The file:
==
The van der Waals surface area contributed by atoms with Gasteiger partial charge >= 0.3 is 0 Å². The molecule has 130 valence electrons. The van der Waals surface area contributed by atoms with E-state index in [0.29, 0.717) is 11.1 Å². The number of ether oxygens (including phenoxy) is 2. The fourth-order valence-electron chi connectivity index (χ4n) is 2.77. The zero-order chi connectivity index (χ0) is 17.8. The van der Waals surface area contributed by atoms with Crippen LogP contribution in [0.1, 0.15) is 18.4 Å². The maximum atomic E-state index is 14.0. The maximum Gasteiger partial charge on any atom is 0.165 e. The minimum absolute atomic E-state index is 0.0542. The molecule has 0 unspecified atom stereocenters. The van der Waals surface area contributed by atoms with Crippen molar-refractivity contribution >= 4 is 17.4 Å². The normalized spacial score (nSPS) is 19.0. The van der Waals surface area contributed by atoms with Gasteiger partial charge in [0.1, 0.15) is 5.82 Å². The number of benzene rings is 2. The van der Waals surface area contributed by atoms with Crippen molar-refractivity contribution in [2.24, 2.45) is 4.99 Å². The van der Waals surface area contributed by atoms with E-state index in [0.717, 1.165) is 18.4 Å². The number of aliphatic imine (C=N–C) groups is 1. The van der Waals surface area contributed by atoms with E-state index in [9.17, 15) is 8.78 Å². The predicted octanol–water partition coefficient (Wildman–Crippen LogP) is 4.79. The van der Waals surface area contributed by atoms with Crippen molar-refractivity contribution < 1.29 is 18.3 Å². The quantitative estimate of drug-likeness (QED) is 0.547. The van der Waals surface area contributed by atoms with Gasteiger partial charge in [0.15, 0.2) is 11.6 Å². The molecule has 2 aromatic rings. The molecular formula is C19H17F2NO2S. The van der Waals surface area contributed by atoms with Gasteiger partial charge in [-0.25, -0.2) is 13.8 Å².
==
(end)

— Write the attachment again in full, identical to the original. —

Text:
The van der Waals surface area contributed by atoms with Gasteiger partial charge >= 0.3 is 0 Å². The molecule has 130 valence electrons. The van der Waals surface area contributed by atoms with E-state index in [0.29, 0.717) is 11.1 Å². The number of ether oxygens (including phenoxy) is 2. The fourth-order valence-electron chi connectivity index (χ4n) is 2.77. The zero-order chi connectivity index (χ0) is 17.8. The van der Waals surface area contributed by atoms with Crippen LogP contribution in [0.1, 0.15) is 18.4 Å². The maximum atomic E-state index is 14.0. The maximum Gasteiger partial charge on any atom is 0.165 e. The minimum absolute atomic E-state index is 0.0542. The molecule has 0 unspecified atom stereocenters. The van der Waals surface area contributed by atoms with Crippen molar-refractivity contribution >= 4 is 17.4 Å². The normalized spacial score (nSPS) is 19.0. The van der Waals surface area contributed by atoms with Gasteiger partial charge in [0.1, 0.15) is 5.82 Å². The number of benzene rings is 2. The van der Waals surface area contributed by atoms with Crippen molar-refractivity contribution in [2.24, 2.45) is 4.99 Å². The van der Waals surface area contributed by atoms with E-state index in [0.717, 1.165) is 18.4 Å². The number of aliphatic imine (C=N–C) groups is 1. The van der Waals surface area contributed by atoms with E-state index in [9.17, 15) is 8.78 Å². The predicted octanol–water partition coefficient (Wildman–Crippen LogP) is 4.79. The van der Waals surface area contributed by atoms with Crippen molar-refractivity contribution < 1.29 is 18.3 Å². The quantitative estimate of drug-likeness (QED) is 0.547. The van der Waals surface area contributed by atoms with Gasteiger partial charge in [0.15, 0.2) is 11.6 Å². The molecule has 2 aromatic rings. The molecular formula is C19H17F2NO2S. The van der Waals surface area contributed by atoms with Gasteiger partial charge in [-0.25, -0.2) is 13.8 Å².